Born in Irving, Texas, Carson co-founded the USA Film Festival in Dallas and was married to actress Karen Black, with whom he had a son, Hunter, who starred in “Paris, Texas.” He also wrote the screenplay for the 1983 remake of Jean-Luc Godard’s “Breathless.”
“Kit had the idea for us to try to go to Sundance and then eventually send it to (producer) Barbara Boyle, who sent it to (producers) Polly Platt and Jim Brooks,” said Wilson. With their help, Anderson got the greenlight from Columbia Pictures »
- Pat Saperstein
Ahead of its home entertainment release this coming Monday, we’ve got a batch of exclusive posters for director Jim Mickle’s gripping noir thriller Cold in July, which stars Michael C. Hall (Dexter), Sam Shepard (The Right Stuff) and Don Johnson (Miami Vice)…
How can a split-second decision change your life? While investigating noises in his house one balmy Texas night in 1989, Richard Dane (Michael C. Hall) puts a bullet in the brain of lowlife burglar Freddy. Although he s hailed as a small-town hero, Richard soon finds himself fearing for his family s safety when Freddy s ex-con father, Ben (Sam Shepard) rolls into town, hell-bent on revenge. But not all is as it seems in this seemingly peaceful community, and soon Richard s life begins to unravel into a dark underworld of corruption and violence that will pit him against the most unlikely of foes.
Cold In July is available on DVD, »
- Gary Collinson
Antoine Fuqua is a filmmaker I have always admired and respected, not only for his skill behind the camera, but for the diversity of projects he undertakes. After cutting his teeth by directing a number of iconic music videos in the 1990s, including Coolio's "Gangster's Paradise," Prince's "The Most Beautiful Girl in the World," and Toni Braxton's "Another Sad Love Song," Antoine Fuqua transitioned into features with The Replacement Killers and Bait before his breakout hit Training Day, where he directed Denzel Washington to a Best Actor Oscar.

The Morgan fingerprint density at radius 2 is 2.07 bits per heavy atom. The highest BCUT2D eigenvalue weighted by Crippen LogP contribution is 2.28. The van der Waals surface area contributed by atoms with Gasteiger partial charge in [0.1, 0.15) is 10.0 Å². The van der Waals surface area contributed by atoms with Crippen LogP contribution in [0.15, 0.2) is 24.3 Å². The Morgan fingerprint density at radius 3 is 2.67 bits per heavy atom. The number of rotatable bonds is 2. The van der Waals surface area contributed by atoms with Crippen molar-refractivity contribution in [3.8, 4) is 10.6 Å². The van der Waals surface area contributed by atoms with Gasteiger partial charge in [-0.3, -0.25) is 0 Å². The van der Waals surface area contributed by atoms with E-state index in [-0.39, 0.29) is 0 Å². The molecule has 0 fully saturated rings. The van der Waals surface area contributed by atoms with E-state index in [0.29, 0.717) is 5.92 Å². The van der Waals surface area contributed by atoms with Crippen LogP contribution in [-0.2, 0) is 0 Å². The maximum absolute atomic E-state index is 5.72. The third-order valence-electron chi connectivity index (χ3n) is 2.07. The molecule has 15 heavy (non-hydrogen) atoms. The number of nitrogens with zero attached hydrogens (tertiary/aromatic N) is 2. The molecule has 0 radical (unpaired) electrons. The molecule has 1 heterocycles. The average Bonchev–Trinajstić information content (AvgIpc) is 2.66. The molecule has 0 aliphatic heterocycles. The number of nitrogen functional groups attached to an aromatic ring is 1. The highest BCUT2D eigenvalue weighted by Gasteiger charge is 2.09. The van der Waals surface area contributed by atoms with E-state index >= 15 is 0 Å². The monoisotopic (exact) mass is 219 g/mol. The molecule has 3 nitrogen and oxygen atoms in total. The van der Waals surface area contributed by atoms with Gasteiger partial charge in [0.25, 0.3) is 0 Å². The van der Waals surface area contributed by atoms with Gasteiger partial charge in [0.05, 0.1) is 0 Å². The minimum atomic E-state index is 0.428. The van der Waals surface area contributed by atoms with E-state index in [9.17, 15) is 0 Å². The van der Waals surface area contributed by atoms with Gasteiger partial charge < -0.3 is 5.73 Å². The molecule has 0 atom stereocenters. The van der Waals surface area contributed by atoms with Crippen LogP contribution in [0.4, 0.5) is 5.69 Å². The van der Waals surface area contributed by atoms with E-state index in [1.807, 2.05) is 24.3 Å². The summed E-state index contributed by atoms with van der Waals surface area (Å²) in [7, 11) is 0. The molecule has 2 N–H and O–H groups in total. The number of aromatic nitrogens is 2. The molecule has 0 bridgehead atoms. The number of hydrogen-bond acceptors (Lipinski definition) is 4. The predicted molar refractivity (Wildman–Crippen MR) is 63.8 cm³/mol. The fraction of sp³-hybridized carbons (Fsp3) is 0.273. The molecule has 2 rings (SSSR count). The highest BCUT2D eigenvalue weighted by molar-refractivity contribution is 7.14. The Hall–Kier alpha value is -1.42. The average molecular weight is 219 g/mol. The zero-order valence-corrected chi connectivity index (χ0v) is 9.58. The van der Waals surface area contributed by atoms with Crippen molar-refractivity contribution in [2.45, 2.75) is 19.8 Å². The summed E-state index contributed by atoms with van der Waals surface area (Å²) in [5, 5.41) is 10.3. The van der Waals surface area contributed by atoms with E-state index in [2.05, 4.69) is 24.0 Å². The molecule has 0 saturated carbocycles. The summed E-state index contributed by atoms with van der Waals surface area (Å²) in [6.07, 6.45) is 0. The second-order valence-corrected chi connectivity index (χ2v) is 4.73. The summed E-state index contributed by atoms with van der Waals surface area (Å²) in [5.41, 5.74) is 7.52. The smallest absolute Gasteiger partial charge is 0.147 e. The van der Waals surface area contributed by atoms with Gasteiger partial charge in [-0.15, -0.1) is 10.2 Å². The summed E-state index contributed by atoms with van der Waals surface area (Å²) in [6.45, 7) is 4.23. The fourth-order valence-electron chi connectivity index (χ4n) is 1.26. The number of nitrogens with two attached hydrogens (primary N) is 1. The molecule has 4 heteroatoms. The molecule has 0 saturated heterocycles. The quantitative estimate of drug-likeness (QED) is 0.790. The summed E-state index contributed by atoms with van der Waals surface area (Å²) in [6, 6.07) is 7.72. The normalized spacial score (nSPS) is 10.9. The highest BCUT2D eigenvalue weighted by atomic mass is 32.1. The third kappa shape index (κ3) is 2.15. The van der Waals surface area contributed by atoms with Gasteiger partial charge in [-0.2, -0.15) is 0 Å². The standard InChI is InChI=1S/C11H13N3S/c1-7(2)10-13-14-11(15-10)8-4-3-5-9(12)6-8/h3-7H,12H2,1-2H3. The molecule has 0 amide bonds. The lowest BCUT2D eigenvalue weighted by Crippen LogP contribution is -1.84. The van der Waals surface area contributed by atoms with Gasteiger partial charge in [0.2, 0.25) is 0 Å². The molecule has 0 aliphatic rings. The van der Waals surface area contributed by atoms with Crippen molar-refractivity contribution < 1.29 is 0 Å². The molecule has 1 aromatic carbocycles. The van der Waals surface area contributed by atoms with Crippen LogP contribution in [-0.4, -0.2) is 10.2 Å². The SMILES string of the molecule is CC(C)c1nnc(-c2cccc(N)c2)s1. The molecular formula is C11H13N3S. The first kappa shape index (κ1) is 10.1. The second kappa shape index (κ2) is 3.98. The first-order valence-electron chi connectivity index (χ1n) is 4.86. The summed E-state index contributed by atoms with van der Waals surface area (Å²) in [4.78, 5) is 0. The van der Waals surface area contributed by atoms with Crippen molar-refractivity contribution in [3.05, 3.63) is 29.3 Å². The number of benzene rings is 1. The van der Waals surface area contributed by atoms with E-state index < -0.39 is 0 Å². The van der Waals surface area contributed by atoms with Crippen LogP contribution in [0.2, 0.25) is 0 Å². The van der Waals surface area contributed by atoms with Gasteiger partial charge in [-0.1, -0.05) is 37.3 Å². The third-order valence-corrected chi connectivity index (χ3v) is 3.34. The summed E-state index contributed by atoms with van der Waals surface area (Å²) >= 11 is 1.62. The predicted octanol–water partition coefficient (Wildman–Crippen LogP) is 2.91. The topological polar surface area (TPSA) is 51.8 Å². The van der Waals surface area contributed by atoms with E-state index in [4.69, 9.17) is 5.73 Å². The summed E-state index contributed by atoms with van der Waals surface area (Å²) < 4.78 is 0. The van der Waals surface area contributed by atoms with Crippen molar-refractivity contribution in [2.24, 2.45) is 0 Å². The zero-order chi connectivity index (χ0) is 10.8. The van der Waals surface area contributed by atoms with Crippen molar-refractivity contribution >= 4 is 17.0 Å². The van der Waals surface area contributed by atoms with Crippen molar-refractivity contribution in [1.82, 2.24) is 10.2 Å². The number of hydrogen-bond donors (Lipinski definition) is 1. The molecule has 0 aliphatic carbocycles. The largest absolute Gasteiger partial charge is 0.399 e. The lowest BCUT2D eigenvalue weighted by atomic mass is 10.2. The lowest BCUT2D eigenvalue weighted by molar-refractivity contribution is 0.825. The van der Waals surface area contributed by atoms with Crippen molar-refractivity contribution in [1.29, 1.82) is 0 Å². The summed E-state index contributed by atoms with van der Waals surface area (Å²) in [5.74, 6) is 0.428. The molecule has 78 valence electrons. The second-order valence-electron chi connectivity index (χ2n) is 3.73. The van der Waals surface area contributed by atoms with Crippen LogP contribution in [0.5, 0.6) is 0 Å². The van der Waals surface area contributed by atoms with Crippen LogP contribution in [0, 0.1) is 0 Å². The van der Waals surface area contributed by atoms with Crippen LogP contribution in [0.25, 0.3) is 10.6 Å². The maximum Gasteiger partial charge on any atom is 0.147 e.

From there, he took on a number of vastly different films such as the war drama Tears of the Sun, the medieval epic King Arthur, the grounded action-packed adaptation Shooter (which I still think is vastly underrated), the urban crime drama Brooklyn's Finest and last year's big-budget action-thriller Olympus Has Fallen.
If you missed the Gecko brothers face off against the neck-chomping creatures of the night on El Rey Network earlier this year, don’t despair: you can pop season one of the series into your Blu-ray or DVD player. For those that have already seen it, we have a breakdown of the special features that may be worth your while:
“From executive producer Robert Rodriguez comes the first season of the original El Rey Network series, From Dusk Till Dawn, swooping onto Blu-ray and DVD, featuring all 10 Season One episodes, including episodes directed by Rodriguez and Eduardo Sánchez(The Blair Witch Project). This supernatural series, based on Rodriguez and Quentin Tarantino’s 1996 cult classic film of the same name (starring George Clooney, Harvey Keitel, Salma Hayek and Tarantino), centers on bank robbers Seth and Richie Gecko, who are wanted by the authorities after a heist leaves several dead. Escaping across »
- Jonathan James
"Excalibur" was a formative theatrical experience for me. It was one of the first R-rated films I specifically decided I wanted to see in a theater. I'd seen other R-rated films before that, but always at random and because someone else decided I was going to see it. With "Excalibur," I was crazy to see it, and the film landed on me like a ton of bricks. Surreal, violent, beautiful, explicit, and for a mythology nut, seeing how the film dealt with each of the characters, each of the Arthurian archetypes, I was in love. One of the guys who made an impression in the film was a young Liam Neeson, and for the rest of the '80s, he racked up a number of performances where, good film or bad, he made an impression. How could he not? No one else looked like him. Slightly over eight feet tall, »
- Drew McWeeny